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Book details:
Last Loosening

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Blixa Bargeld performing Letzte Lockerung here

  last loosening
A Handbook for the Con Artist
& Those Aspiring to Become One

by Walter Serner

translated from the German by Mark Kanak

frontispiece by Leo Haas

A cofounder of Dada and its enfant terrible, Walter Serner was a brilliant observer of society — his activities in the 1920s have been called "a dance on the rim of a volcano." His Last Loosening: Dada Manifesto was written in 1918 and published in 1920. Slightly revised later as Serner became disgusted with Dada, it forms the first part of this volume, its philosophical foundation. Serner's publisher, Paul Steegemann, in a fit of promotional zeal, sensationally claimed that it had been "compiled across the entire continent by the notorious international con man Dr. Walter Serner."

The volume's second part, "The Handbook of Practices," was written in Geneva in 1927 and offers in gnomic prose a practical guide and playful "moral codex" for the modern amoralist, the con man, subverting the illusions and stereotypes underpinning social mores by attacking the contradictions between appearance and reality. Its ultimate conclusion: "The world wants to be deceived. And it becomes truly malevolent if you don't oblige." A cynical vision to be sure, Serner has set out a list of precepts to arm us in a world where boredom prevails and nothing but self-interest is a motivator, a shameless, bigoted world wallowing in an orgy of narcissism, where it is either fool or be fooled. His smugness and indifference, his "Jesuit snobbery" as one critic called it, gave his work an explosive force that was unsurpassed by his contemporaries.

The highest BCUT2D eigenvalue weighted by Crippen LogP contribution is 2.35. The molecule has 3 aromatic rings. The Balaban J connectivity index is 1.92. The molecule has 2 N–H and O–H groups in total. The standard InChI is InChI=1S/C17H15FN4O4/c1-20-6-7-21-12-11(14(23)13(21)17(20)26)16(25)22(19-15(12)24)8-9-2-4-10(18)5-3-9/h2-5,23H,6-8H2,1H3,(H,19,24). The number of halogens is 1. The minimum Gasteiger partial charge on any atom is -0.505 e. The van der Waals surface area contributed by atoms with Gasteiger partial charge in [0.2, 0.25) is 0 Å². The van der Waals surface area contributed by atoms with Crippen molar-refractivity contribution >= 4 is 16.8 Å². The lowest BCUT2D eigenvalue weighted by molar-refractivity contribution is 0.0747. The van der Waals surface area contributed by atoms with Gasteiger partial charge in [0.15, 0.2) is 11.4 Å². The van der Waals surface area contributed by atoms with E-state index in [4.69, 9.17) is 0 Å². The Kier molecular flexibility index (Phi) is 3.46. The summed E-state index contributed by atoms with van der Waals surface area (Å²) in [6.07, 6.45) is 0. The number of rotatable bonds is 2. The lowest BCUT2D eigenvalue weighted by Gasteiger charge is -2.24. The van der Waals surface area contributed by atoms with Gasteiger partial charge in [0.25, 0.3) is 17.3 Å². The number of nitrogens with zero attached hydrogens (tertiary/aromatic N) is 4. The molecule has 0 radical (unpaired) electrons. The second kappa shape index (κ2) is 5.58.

For me Serner is Dada.

— Blixa Bargeld

If not exactly your traditional handbook or manual, Serner does offer a larger philosophy in Last Loosening – though one that many, preferring illusion, might not (want to) be more receptive to. He suggests it is freeing to see the world, and act in it, this way [...] It certainly makes for an intriguing piece-of-its-times, cleverly conceived with its constant shifts (and, helpfully, often spiked with humor). The Twisted Spoon edition is, as all their volumes are, a lovely book as such, too – and the extensive notes are helpful both with regards to references as well as parts of the translation.

— M.A. Orthofer, The Complete Review

Dada invited outrage – its primary aim was to shock people out of aesthetic complacency – and to this day many art lovers dismiss Duchamp and company as so much blague. But Walter Serner ups the ante greatly: in Last Loosening fraudulence haunts modern society as a whole, not just the arts, and everyone must play the game or lose. From his perspective Dada didn’t end; rather, it exposed a cynicism that had spread (yes, like a virus) everywhere.

— Hal Foster, London Review of Books

Serner writes about the life and art of the con man. His pessimism asserts that the state of the Earth’s habitable surface is merely the result of boredom, which has become unbearable. Life is supremely tedious and thinking most of